Public universities should stop depending on government funds, says Penang DCM II

Opalyn Mok


P. Ramasamy said the federal government is facing financial constraints so local universities can’t rely fully on the government for funding. — Picture by Yusof Mat Isa

GEORGE TOWN, Dec 7 — Public universities should look at ways to finance itself by working with the industries instead of relying fully on government funding, Penang Deputy Chief Minister II P. Ramasamy said today.

He said local universities can’t rely fully on the government for funding as the federal government is facing financial constraints.

“These universities can think of something to be self-financing, they can tie-up with industries to offer programmes and do projects to cover costs, don’t overburden the government,” he said.

He said universities can work with the industries to produce skilled manpower for the industries.

“So, by working with the universities, they can release the burden of the government and at the same time be relevant to create skilled manpower,” he said in a press conference in Komtar today.

Ramasamy said the government should step back and let the industries take over in working with universities to produce skilled manpower.

“Everything can’t be too government-centric and bureaucratic, we are the government, we don’t have the expertise, we should let the experts do it,” he said.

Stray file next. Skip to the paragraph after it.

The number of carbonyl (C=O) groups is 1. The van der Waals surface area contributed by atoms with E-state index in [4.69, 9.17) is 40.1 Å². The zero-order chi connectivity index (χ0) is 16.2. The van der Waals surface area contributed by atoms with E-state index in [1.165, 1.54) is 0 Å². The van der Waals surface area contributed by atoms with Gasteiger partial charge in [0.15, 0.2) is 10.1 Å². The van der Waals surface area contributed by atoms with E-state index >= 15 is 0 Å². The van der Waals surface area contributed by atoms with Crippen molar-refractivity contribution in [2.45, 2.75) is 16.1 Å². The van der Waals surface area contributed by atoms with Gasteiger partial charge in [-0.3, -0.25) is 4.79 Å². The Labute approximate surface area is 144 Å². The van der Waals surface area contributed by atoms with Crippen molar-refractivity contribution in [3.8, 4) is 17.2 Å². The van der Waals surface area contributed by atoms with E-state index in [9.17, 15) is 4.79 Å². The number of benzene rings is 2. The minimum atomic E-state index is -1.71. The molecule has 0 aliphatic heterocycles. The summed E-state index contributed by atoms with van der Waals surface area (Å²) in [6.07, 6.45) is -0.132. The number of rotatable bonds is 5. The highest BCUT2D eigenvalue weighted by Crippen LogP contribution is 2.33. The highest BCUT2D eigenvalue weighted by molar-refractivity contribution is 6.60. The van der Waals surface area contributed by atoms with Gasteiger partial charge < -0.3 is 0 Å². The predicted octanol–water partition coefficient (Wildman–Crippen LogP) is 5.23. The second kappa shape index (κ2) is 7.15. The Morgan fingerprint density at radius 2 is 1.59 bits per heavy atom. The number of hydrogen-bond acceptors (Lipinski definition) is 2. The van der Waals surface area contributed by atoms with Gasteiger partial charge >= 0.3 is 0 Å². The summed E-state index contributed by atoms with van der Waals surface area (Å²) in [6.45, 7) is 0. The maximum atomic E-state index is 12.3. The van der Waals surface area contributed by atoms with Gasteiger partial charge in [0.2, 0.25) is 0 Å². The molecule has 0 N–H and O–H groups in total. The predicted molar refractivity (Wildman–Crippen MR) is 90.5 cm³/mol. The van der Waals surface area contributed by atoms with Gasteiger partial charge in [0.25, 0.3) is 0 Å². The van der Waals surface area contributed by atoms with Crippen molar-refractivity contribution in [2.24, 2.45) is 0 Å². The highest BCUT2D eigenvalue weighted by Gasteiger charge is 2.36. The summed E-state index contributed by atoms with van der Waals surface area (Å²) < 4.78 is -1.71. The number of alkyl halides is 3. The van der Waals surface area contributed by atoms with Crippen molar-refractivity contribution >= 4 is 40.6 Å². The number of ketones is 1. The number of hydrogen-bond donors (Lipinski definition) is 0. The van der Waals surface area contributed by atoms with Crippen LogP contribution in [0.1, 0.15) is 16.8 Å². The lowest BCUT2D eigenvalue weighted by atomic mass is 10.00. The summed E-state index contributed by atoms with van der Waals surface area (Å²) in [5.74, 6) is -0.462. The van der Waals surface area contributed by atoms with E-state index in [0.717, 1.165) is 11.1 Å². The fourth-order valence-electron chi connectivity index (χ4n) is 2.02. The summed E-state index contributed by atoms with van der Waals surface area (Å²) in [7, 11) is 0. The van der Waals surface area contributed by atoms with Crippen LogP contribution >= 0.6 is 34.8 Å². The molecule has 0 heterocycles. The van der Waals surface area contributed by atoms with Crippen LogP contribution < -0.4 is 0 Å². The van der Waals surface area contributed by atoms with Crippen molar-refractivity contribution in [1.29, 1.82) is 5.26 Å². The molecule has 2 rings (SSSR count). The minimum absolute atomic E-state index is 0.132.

He said Malaysia’s economy is not moving ahead compared to Indonesia or Vietnam.

“One of the stumbling blocks is that our human resources is not in a state where they can be utilised for higher growth,” he said.

Ramasamy said only 30 per cent of the workforce are skilled while many are unskilled which included the large number of unskilled foreign workers.

He said the only way to increase the country’s skilled workers is through education.

“When we increase our skilled workers, we will attract investors with high skilled jobs and this will reduce the need for unskilled foreign workers,” he said.

He also said there is a need to have more technical institutes in the country to train up skilled workers.

Ramasamy also said the whole education system, from schools to universities, need to be revamped to meet with current challenges and needs.

He said the conventional method of teaching is too pedantic and needed to be changed.

“Students are losing interest in science and technology, not because they don’t like science, it is the way science is being taught,” he said.

He hoped the Education Ministry will look into the whole education system and revamp it to suit the changing times.

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